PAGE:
Brandon here wrote a book the same way, right? He sort of told people, he set up interviews and then he had to do it. If you have a business in your life and don’t have investors and you want to grow. If you take investors, like that’s a forcing function. Now you have a boss. Now you have to make the changes you need to to grow, because I guarantee a lot of you resist the changes you need to make. We all do. That for me could be like the next book, that whole topic. As in everyone’s so busy and overwhelmed with just so much stuff. How do you cut through that kind of busy-ness clutter for yourself to get those important things done? So.

All right. Here we go. People always love it. How many leads should an average SDR generate in a week? How long to ramp? So how many leads in a week? Now the thing is that there’s … You can claim anything on the internet, right? You can write anything you want. “We did $1 trillion last year” and I see all these case studies on “We have outbound SDRs. We did these campaigns, we get 40 qualified opportunities a month.” I’m like I don’t believe that. I’ve never seen that. I’ve seen it claimed. I’m sure someone has. I’ve seen people get 40 meetings a month, but usually what happens is most of those are junk and you still end up with like 10 to 15, maybe 20 actually good ones. So in most SaaS companies, the monthly goal that I feel balances quality and quantity and is achievable is six to eight qualified opportunities a month. You might get 15 meetings or 20 meetings or 40 meetings.

And again, if you have a more transactional sale, it could be a lot more than that. If you go kind of enterprise or super enterprise or custom, it could be a lot less. You might get one or two or three a quarter for certain kinds of like specialty opportunities. But I think like general mid-market SaaS products, six to 10 is this kind of area we like to start with for qualified opportunities. Now don’t comp on meetings. I’m not going to ask how many people comp on meetings. Don’t comp on meetings. Don’t comp on meetings because you just get more meetings … Like however good you think your team is, I guarantee that if you change the comp to accepted meetings or even better as qualified opportunities because a good meeting doesn’t mean it’s an opportunity. It will change the behavior so they will focus on fewer things are actually better, rather than just trying to get any meeting.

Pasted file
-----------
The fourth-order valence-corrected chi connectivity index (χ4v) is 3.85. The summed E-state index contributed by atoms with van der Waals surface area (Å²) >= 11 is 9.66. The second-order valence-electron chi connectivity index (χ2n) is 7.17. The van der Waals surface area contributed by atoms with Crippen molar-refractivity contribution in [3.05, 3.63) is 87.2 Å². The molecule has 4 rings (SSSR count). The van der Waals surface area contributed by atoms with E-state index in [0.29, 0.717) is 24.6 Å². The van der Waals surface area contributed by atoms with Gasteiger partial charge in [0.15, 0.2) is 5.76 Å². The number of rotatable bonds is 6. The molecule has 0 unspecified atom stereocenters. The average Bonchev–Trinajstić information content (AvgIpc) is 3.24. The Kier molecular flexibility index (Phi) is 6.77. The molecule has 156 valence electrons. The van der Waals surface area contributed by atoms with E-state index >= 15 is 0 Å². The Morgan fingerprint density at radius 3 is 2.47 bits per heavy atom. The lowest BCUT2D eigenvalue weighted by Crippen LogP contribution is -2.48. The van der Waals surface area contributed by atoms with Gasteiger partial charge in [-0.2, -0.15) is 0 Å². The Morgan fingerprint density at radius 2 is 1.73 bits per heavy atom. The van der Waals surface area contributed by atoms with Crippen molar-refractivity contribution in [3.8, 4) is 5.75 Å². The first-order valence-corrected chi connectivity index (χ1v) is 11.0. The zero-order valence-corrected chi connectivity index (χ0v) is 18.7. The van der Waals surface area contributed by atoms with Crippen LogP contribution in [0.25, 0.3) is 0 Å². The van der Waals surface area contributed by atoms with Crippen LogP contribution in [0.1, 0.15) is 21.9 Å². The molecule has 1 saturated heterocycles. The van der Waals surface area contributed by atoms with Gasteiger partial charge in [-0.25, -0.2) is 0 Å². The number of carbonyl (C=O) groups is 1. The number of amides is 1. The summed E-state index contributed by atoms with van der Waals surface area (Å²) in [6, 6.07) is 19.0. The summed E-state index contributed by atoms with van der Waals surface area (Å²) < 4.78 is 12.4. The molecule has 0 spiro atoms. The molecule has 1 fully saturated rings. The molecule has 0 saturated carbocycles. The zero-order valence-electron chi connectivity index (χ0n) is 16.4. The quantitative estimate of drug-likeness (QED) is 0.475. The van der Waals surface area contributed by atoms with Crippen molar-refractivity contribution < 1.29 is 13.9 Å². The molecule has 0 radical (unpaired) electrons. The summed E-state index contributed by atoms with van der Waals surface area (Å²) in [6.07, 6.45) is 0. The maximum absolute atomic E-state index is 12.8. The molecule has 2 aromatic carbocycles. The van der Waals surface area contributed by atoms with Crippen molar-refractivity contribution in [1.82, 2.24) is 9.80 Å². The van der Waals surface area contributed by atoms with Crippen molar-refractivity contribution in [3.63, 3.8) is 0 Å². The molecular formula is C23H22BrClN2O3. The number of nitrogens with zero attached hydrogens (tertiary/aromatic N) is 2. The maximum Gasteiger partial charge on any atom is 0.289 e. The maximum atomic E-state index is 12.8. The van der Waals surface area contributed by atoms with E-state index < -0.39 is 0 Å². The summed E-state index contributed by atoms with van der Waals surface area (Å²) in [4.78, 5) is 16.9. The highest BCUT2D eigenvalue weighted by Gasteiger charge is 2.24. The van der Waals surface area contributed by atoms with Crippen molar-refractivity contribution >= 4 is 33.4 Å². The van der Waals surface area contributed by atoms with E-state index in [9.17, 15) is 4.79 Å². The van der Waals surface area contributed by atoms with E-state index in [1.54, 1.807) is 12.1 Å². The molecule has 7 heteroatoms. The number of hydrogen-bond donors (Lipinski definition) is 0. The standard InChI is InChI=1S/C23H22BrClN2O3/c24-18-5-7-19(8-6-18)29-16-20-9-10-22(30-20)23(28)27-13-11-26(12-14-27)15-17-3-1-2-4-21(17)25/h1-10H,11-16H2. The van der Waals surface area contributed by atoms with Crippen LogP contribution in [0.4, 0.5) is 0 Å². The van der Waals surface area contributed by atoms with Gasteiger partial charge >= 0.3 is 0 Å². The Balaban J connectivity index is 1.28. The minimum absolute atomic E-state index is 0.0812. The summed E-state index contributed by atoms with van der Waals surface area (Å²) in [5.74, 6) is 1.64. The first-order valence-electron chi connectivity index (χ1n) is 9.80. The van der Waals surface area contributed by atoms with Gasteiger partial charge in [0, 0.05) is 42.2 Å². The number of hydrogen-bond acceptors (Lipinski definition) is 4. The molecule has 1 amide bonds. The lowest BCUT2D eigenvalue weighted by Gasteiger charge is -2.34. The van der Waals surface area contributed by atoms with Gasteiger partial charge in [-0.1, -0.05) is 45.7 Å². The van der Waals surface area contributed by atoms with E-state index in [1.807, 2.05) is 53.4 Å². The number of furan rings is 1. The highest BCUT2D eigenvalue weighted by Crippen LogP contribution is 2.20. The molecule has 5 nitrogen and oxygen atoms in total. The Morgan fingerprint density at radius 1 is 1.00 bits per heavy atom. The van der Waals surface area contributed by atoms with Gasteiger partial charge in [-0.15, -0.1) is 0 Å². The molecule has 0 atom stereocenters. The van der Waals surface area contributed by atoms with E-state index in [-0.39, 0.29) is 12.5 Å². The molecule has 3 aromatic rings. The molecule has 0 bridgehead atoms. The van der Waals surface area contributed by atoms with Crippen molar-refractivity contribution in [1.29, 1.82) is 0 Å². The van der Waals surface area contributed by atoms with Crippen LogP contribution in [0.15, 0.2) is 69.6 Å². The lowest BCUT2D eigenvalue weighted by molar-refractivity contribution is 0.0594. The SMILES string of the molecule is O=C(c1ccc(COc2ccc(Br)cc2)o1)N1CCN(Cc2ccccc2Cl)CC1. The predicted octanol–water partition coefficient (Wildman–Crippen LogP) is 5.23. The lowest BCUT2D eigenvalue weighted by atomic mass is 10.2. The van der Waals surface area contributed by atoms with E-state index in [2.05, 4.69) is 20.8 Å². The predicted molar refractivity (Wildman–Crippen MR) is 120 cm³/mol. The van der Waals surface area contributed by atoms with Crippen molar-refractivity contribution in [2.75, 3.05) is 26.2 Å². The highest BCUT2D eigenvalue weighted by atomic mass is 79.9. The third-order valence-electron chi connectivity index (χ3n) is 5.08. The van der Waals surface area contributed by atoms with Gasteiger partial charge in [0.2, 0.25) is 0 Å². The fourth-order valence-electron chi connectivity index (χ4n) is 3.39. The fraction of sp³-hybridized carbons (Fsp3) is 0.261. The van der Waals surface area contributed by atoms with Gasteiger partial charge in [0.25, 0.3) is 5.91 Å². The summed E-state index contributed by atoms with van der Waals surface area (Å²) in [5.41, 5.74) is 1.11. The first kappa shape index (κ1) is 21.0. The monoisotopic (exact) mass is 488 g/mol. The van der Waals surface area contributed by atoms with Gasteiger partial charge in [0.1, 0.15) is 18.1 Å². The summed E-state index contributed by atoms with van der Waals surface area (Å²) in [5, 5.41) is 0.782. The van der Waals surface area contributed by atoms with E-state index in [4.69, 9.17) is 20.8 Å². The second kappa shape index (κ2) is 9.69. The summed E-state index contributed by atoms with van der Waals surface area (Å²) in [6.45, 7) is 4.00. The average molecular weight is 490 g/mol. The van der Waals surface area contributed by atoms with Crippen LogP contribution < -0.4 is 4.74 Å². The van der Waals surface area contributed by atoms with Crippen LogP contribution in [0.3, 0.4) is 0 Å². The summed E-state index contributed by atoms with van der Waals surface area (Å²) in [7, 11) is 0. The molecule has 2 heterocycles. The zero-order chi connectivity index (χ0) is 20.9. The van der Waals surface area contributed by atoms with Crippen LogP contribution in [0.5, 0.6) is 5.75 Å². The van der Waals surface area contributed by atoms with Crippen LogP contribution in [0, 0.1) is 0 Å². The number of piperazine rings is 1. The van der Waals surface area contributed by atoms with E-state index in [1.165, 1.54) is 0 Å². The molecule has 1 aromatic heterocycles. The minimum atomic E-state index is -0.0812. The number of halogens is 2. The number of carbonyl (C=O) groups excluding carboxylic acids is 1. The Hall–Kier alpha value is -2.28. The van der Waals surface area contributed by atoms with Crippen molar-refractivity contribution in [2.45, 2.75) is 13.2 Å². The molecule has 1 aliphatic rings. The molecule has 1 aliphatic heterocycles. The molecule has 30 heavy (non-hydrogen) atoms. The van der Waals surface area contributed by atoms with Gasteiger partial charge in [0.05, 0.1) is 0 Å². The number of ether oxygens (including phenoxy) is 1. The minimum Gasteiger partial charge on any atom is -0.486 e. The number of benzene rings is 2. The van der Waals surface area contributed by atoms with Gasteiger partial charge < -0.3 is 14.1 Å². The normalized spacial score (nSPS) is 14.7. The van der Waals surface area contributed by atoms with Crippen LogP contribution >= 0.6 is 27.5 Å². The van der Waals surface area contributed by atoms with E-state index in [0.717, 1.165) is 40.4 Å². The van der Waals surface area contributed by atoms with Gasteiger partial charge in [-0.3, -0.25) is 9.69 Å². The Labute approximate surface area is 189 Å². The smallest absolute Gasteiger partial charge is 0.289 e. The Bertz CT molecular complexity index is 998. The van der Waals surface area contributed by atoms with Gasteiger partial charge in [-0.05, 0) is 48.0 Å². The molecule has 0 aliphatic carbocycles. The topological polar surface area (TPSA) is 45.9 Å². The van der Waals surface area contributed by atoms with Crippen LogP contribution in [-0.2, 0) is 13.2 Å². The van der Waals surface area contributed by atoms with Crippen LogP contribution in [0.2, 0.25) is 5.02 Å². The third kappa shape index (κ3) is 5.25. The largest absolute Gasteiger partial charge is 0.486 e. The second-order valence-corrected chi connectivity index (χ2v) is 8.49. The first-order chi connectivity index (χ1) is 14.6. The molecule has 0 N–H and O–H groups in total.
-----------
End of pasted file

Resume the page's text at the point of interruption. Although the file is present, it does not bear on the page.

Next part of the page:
Plus if you don’t have a deal size minimum. And now we’re getting a bit into the weeds if people have outbound teams. But if you don’t have a deal size minimum, you have to have a deal size minimum because you know what I saw at Salesforce and I see this time and again is okay, I’m a prospector. I need to get 10 qualified opportunities a month. And if I can get four of them, they’re kind of simple. These little ones, I’ll get those and six that are bigger. But all the little ones, it’s just an opportunity cost. We don’t make money on the little opportunities and the exact amount will vary company to company. It’s probably somewhere in the five or 10,000 or less you should ignore in lifetime value. Maybe 20,000 less. But again, if you do multi hundred thousand dollar deals, maybe you want to ignore things under 50,000.

But those little ones, it’s just a waste of your time. It’s a distraction. It makes them feel and you feel like you’re creating something, but you’re not. So are they bad? Here’s the problem is I get someone who’s interested. I feel like if I stop with them, I’m wasting an opportunity. Is this some cost? So it takes a discipline to say “When it’s too small …” If it’s a small deal at a big company, great. Get it started. When it grows up to be bigger, then you get credit. If it’s just a small deal at a small company just say “Hey, thanks. If you want to come back us at some point” and move on. Okay. That’s when you have to have some version of that.

Okay. Love your email engagement strategy, however so do most SaaS companies, so the outcome’s flooded inboxes. Okay, hold on here. Suggestions to improve and not get lost in the mix. It’s interesting, is it, yeah. I’ve had a lot of people say “Hey Aaron, thanks a lot for flooding my inbox with these damn emails. Everyone’s doing this thing.” Right? Funny enough, I don’t get that many of them, but I do get some. And do those email still work? Like there’s a lot more email. Do these referral emails, work today? Because I get a whole bunch of them. I ignore them. And I will say that the email for sure still works. It’s been dropping over the years little by little. But I think that’s true of anything that becomes successful. Right?